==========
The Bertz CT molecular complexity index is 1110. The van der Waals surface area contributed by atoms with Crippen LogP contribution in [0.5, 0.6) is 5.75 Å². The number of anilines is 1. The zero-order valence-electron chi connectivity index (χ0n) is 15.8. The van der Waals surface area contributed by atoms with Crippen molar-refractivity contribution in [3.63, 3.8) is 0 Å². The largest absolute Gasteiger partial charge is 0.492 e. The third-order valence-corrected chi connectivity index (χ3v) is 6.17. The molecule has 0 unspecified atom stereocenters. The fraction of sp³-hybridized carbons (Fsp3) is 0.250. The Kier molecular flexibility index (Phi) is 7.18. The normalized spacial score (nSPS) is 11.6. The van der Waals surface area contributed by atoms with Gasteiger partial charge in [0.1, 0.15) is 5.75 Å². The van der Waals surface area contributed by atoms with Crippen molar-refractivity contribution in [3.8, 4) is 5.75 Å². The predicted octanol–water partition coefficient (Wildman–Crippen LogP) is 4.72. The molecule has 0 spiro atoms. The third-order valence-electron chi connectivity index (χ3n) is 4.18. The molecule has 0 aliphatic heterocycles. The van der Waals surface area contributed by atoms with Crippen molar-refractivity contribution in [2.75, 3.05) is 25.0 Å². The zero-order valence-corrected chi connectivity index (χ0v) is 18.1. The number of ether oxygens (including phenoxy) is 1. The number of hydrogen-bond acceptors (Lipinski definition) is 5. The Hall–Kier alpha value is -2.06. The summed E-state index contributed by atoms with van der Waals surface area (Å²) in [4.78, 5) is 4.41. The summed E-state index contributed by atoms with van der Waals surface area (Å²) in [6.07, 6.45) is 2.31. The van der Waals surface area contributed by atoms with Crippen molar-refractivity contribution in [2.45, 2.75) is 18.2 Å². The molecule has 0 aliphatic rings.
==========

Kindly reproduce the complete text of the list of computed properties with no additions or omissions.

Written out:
The Bertz CT molecular complexity index is 1110. The van der Waals surface area contributed by atoms with Crippen LogP contribution in [0.5, 0.6) is 5.75 Å². The number of anilines is 1. The zero-order valence-electron chi connectivity index (χ0n) is 15.8. The van der Waals surface area contributed by atoms with Crippen molar-refractivity contribution in [3.63, 3.8) is 0 Å². The largest absolute Gasteiger partial charge is 0.492 e. The third-order valence-corrected chi connectivity index (χ3v) is 6.17. The molecule has 0 unspecified atom stereocenters. The fraction of sp³-hybridized carbons (Fsp3) is 0.250. The Kier molecular flexibility index (Phi) is 7.18. The normalized spacial score (nSPS) is 11.6. The van der Waals surface area contributed by atoms with Gasteiger partial charge in [0.1, 0.15) is 5.75 Å². The van der Waals surface area contributed by atoms with Crippen molar-refractivity contribution in [3.8, 4) is 5.75 Å². The predicted octanol–water partition coefficient (Wildman–Crippen LogP) is 4.72. The molecule has 0 spiro atoms. The third-order valence-electron chi connectivity index (χ3n) is 4.18. The molecule has 0 aliphatic heterocycles. The van der Waals surface area contributed by atoms with Crippen molar-refractivity contribution in [2.75, 3.05) is 25.0 Å². The zero-order valence-corrected chi connectivity index (χ0v) is 18.1. The number of ether oxygens (including phenoxy) is 1. The number of hydrogen-bond acceptors (Lipinski definition) is 5. The Hall–Kier alpha value is -2.06. The summed E-state index contributed by atoms with van der Waals surface area (Å²) in [4.78, 5) is 4.41. The summed E-state index contributed by atoms with van der Waals surface area (Å²) in [6.07, 6.45) is 2.31. The van der Waals surface area contributed by atoms with Crippen molar-refractivity contribution in [2.45, 2.75) is 18.2 Å². The molecule has 0 aliphatic rings.